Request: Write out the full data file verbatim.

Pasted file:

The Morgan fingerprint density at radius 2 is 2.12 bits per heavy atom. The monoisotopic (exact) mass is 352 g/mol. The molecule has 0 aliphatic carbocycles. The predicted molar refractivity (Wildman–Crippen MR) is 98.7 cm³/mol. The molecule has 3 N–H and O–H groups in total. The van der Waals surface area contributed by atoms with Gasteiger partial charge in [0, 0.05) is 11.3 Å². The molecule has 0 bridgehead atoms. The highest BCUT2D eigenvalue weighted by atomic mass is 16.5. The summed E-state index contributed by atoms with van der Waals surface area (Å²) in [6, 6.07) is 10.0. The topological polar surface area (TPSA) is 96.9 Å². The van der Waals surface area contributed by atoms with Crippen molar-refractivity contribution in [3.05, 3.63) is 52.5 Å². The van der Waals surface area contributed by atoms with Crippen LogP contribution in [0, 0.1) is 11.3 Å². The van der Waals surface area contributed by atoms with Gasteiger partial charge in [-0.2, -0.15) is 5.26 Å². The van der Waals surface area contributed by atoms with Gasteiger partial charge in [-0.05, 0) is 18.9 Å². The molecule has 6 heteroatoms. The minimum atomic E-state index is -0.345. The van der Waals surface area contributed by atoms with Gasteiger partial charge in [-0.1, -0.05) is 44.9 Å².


The Morgan fingerprint density at radius 2 is 2.12 bits per heavy atom. The monoisotopic (exact) mass is 352 g/mol. The molecule has 0 aliphatic carbocycles. The predicted molar refractivity (Wildman–Crippen MR) is 98.7 cm³/mol. The molecule has 3 N–H and O–H groups in total. The van der Waals surface area contributed by atoms with Gasteiger partial charge in [0, 0.05) is 11.3 Å². The molecule has 0 bridgehead atoms. The highest BCUT2D eigenvalue weighted by atomic mass is 16.5. The summed E-state index contributed by atoms with van der Waals surface area (Å²) in [6, 6.07) is 10.0. The topological polar surface area (TPSA) is 96.9 Å². The van der Waals surface area contributed by atoms with Crippen molar-refractivity contribution in [3.05, 3.63) is 52.5 Å². The van der Waals surface area contributed by atoms with Crippen LogP contribution in [0, 0.1) is 11.3 Å². The van der Waals surface area contributed by atoms with Gasteiger partial charge in [-0.2, -0.15) is 5.26 Å². The van der Waals surface area contributed by atoms with Gasteiger partial charge in [-0.05, 0) is 18.9 Å². The molecule has 6 heteroatoms. The minimum atomic E-state index is -0.345. The van der Waals surface area contributed by atoms with Gasteiger partial charge in [-0.1, -0.05) is 44.9 Å².